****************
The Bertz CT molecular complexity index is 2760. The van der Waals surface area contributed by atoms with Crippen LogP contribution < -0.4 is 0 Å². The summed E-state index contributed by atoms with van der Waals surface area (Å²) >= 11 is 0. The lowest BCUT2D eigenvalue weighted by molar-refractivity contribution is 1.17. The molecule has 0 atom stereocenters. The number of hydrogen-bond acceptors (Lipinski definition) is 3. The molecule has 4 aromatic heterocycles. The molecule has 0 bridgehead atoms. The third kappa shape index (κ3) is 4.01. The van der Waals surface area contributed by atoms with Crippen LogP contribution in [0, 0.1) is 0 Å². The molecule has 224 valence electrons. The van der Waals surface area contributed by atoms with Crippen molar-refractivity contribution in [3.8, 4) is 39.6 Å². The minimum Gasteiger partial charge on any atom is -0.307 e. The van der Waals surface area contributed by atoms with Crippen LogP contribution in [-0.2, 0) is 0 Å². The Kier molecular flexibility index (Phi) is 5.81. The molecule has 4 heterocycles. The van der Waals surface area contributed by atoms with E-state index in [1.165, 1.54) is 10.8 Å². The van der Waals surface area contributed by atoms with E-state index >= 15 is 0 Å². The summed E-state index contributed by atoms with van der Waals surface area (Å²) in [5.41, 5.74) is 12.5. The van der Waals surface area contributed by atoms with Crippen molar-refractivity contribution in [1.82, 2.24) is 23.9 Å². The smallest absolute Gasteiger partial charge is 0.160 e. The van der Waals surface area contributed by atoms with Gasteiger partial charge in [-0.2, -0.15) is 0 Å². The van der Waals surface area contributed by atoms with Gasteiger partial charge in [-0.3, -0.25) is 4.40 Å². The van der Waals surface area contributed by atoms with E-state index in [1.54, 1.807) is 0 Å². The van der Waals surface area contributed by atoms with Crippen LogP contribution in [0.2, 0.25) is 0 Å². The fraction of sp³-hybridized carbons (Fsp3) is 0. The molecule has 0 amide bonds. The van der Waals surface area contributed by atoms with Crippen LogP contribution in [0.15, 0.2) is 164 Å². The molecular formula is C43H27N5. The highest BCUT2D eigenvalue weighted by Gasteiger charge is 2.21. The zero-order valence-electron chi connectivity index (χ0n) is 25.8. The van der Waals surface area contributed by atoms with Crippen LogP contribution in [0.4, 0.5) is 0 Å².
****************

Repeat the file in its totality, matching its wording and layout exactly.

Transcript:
The Bertz CT molecular complexity index is 2760. The van der Waals surface area contributed by atoms with Crippen LogP contribution < -0.4 is 0 Å². The summed E-state index contributed by atoms with van der Waals surface area (Å²) >= 11 is 0. The lowest BCUT2D eigenvalue weighted by molar-refractivity contribution is 1.17. The molecule has 0 atom stereocenters. The number of hydrogen-bond acceptors (Lipinski definition) is 3. The molecule has 4 aromatic heterocycles. The molecule has 0 bridgehead atoms. The third kappa shape index (κ3) is 4.01. The van der Waals surface area contributed by atoms with Crippen LogP contribution in [0, 0.1) is 0 Å². The molecule has 224 valence electrons. The van der Waals surface area contributed by atoms with Crippen molar-refractivity contribution in [3.8, 4) is 39.6 Å². The minimum Gasteiger partial charge on any atom is -0.307 e. The van der Waals surface area contributed by atoms with Crippen LogP contribution in [-0.2, 0) is 0 Å². The Kier molecular flexibility index (Phi) is 5.81. The molecule has 4 heterocycles. The van der Waals surface area contributed by atoms with E-state index in [1.165, 1.54) is 10.8 Å². The van der Waals surface area contributed by atoms with E-state index >= 15 is 0 Å². The summed E-state index contributed by atoms with van der Waals surface area (Å²) in [5.41, 5.74) is 12.5. The van der Waals surface area contributed by atoms with Crippen molar-refractivity contribution in [1.82, 2.24) is 23.9 Å². The smallest absolute Gasteiger partial charge is 0.160 e. The van der Waals surface area contributed by atoms with Gasteiger partial charge in [-0.2, -0.15) is 0 Å². The van der Waals surface area contributed by atoms with Gasteiger partial charge in [-0.3, -0.25) is 4.40 Å². The van der Waals surface area contributed by atoms with E-state index in [1.54, 1.807) is 0 Å². The van der Waals surface area contributed by atoms with Crippen LogP contribution in [0.2, 0.25) is 0 Å². The fraction of sp³-hybridized carbons (Fsp3) is 0. The molecule has 0 amide bonds. The van der Waals surface area contributed by atoms with Crippen LogP contribution in [0.15, 0.2) is 164 Å². The molecular formula is C43H27N5. The highest BCUT2D eigenvalue weighted by Gasteiger charge is 2.21. The zero-order valence-electron chi connectivity index (χ0n) is 25.8. The van der Waals surface area contributed by atoms with Crippen LogP contribution in [0.4, 0.5) is 0 Å².